table(seqNumAllele(file))
## 
##     2 
## 19773
# reference allele frequencies
summary(seqAlleleFreq(file, ref.allele=0L))
##    Min. 1st Qu.  Median    Mean 3rd Qu.    Max. 
##  0.0000  0.9725  0.9963  0.9286  0.9991  1.0000
# close the cluster environment
seqParallelSetup(FALSE)
## Stop the computing cluster.

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2 Bioconductor Features

2.1 GRanges and GRangesList

In this section, we illustrate how to work with Bioconductor core packages for performing common queries to retrieve data from a SeqArray file. The GRanges and GRangesList classes manipulate genomic range data and can be used in the function seqSetFilter() to define a data subset. For example, the annotation information of each exon, the coding range and transcript ID are stored in the TxDb.Hsapiens.UCSC.hg19.knownGene object for the UCSC known gene annotations on hg19.

library(TxDb.Hsapiens.UCSC.hg19.knownGene)
# get the exons grouped by gene
txdb <- TxDb.Hsapiens.UCSC.hg19.knownGene
txs <- exonsBy(txdb, "gene")

where exonsBy() returns a GRangesList object for all known genes in the database.

seqSetFilter(file, txs)  # define an exon filter
## # of selected variants: 1,050
# VCF export with exon variants
seqGDS2VCF(file, "exons.vcf.gz")
## Tue Jan  3 15:43:55 2017
## VCF Export: exons.vcf.gz
##     1,092 samples, 1,050 variants
##     INFO Field: <none>
##     FORMAT Field: <none>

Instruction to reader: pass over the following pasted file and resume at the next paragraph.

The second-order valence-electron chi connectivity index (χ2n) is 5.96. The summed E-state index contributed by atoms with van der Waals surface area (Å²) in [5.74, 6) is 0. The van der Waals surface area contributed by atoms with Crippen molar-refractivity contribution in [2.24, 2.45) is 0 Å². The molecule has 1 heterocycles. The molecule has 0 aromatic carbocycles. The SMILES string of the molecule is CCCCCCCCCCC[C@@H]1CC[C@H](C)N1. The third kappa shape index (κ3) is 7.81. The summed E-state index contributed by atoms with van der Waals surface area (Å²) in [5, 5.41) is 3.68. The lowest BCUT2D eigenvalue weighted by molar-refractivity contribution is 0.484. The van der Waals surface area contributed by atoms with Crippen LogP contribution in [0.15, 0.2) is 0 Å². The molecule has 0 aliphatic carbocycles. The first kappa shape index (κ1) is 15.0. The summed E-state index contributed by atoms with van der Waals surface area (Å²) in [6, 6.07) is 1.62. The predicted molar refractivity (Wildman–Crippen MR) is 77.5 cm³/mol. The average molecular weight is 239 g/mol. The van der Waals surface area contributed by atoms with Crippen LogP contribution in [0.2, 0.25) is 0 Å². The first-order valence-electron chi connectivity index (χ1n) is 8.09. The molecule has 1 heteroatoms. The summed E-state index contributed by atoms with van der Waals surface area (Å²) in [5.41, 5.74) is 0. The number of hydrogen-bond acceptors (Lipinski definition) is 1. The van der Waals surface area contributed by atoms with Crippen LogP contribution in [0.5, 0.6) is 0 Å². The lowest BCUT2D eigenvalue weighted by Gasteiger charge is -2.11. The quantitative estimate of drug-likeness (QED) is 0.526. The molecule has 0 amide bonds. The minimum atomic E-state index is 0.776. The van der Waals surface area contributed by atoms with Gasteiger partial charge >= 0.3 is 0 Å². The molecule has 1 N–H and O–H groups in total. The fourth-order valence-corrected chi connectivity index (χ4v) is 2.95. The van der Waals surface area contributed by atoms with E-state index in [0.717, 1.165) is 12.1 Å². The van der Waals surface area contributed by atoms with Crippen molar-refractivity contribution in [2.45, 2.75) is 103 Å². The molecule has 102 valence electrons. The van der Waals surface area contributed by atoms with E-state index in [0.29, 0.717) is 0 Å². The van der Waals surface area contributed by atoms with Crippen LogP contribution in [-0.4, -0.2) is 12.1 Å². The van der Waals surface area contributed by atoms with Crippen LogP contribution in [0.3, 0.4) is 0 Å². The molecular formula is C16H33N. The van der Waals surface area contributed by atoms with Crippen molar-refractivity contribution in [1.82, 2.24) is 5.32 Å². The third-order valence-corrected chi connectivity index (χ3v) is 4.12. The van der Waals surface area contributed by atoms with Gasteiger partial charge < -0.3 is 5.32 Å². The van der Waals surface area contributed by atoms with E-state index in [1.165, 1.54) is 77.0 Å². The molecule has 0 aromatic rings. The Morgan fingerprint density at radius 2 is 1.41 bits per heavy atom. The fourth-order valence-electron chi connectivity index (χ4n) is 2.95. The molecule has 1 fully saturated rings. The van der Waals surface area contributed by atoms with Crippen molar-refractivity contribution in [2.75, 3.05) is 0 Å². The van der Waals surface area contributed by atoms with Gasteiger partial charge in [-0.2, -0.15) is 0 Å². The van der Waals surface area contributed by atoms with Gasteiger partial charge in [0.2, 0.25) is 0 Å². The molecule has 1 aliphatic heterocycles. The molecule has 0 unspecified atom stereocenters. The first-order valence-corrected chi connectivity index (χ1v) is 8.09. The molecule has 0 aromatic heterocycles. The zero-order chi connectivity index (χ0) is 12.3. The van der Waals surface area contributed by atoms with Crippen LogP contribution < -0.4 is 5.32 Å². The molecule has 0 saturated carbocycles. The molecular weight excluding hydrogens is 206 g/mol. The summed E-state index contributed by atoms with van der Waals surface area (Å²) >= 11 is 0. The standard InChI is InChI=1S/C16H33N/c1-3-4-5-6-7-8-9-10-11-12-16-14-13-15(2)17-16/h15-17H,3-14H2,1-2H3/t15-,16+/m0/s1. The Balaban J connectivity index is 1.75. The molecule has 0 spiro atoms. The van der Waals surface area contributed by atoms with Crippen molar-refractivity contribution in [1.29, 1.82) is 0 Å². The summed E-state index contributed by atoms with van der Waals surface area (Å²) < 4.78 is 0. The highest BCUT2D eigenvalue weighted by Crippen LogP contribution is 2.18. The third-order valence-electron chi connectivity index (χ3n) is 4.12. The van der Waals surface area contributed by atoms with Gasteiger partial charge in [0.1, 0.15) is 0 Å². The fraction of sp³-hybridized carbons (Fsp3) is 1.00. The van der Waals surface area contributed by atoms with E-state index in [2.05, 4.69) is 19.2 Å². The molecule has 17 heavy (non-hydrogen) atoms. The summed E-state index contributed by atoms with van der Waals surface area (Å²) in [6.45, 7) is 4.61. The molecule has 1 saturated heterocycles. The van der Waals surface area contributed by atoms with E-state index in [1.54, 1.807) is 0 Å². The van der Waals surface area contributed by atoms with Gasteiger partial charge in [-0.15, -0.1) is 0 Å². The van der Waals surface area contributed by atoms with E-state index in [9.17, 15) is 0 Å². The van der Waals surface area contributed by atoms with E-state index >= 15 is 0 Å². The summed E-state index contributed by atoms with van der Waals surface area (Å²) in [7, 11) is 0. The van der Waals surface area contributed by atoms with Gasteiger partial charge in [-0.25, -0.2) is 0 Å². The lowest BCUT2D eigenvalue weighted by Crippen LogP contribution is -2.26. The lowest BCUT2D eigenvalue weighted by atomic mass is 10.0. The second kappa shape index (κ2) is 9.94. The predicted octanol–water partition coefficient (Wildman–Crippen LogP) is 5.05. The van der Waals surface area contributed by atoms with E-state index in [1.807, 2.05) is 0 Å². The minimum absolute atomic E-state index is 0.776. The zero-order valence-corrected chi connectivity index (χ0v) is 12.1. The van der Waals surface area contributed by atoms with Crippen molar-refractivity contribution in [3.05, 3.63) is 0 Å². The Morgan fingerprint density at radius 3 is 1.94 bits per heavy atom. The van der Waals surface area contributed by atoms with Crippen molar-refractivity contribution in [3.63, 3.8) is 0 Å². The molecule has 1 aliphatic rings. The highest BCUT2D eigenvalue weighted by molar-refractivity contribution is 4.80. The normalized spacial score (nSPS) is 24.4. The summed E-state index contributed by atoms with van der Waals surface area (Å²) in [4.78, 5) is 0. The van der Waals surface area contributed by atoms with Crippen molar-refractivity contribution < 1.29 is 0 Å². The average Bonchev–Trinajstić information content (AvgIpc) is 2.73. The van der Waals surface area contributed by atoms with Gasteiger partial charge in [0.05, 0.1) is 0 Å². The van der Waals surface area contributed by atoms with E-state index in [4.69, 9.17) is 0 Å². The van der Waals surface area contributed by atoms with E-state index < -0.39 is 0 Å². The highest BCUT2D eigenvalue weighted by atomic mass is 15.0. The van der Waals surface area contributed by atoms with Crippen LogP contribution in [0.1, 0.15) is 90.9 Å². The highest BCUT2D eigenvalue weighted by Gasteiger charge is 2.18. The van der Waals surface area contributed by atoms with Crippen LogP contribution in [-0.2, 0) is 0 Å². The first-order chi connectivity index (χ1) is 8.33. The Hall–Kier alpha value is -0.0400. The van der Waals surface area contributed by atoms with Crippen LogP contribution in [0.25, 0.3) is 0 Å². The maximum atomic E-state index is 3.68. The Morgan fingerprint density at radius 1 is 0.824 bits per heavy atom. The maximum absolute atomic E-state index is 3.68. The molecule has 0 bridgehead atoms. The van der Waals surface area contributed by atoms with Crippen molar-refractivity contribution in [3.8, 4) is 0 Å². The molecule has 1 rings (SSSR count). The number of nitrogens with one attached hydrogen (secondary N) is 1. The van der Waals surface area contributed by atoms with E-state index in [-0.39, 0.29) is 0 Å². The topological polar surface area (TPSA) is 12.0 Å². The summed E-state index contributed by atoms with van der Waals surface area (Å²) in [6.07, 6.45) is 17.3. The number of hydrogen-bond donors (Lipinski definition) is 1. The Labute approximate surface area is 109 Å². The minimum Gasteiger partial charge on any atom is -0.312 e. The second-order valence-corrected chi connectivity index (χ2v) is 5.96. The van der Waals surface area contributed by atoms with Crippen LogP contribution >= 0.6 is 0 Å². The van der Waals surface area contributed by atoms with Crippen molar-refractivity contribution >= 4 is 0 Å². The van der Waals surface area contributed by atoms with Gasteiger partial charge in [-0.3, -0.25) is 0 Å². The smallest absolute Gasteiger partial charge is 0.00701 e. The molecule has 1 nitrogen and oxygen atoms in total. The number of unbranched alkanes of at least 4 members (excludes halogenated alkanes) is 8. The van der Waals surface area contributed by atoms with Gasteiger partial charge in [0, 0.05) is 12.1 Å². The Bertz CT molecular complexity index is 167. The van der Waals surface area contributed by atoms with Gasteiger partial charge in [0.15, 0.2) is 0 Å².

## 
[..................................................]  0%, ETC: ---    
[==================================================] 100%, completed in 0s    
## Tue Jan  3 15:43:55 2017    Done.

If random-access memory is sufficiently large, users could load all exon variants via seqGetData(file, "genotype"); otherwise, data have to be loaded by chunk or a user-defined function is applied over variants by seqApply().

2.2 VariantAnnotation

SeqArray can also export data with selected variants and samples as a VCF object for use with the VariantAnnotation package (Obenchain et al. 2014):

library(VariantAnnotation)
# select a region [10Mb, 30Mb] on chromosome 22
seqSetFilterChrom(file, 22, from.bp=10000000, to.bp=30000000)
## # of selected variants: 7,066
vcf <- seqAsVCF(file, chr.prefix="chr")
vcf
## class: CollapsedVCF 
## dim: 7066 1092 
## rowRanges(vcf):
##   GRanges with 9 metadata columns: ID, REF, ALT, QUAL, FILTER, REF, ALT, QUAL, FILTER
## info(vcf):
##   DataFrame with 0 columns: 
## geno(vcf):
##   SimpleList of length 1: GT
## geno(header(vcf)):
##       Number Type   Description
##    GT 1      String Genotype
locateVariants(vcf, txdb, CodingVariants())
## GRanges object with 524 ranges and 9 metadata columns:
##       seqnames               ranges strand | LOCATION  LOCSTART    LOCEND   QUERYID        TXID         CDSID
##          <Rle>            <IRanges>  <Rle> | <factor> <integer> <integer> <integer> <character> <IntegerList>
##     1    chr22 [17071862, 17071862]      - |   coding      1579      1579       128       74436        216505
##     2    chr22 [17073170, 17073170]      - |   coding       271       271       129       74436        216505
##     3    chr22 [17589225, 17589225]      + |   coding      1116      1116       377       73481        214034
##     4    chr22 [17601466, 17601466]      - |   coding       552       552       382       74444        216522
##     5    chr22 [17629357, 17629357]      - |   coding       424       424       394       74446        216528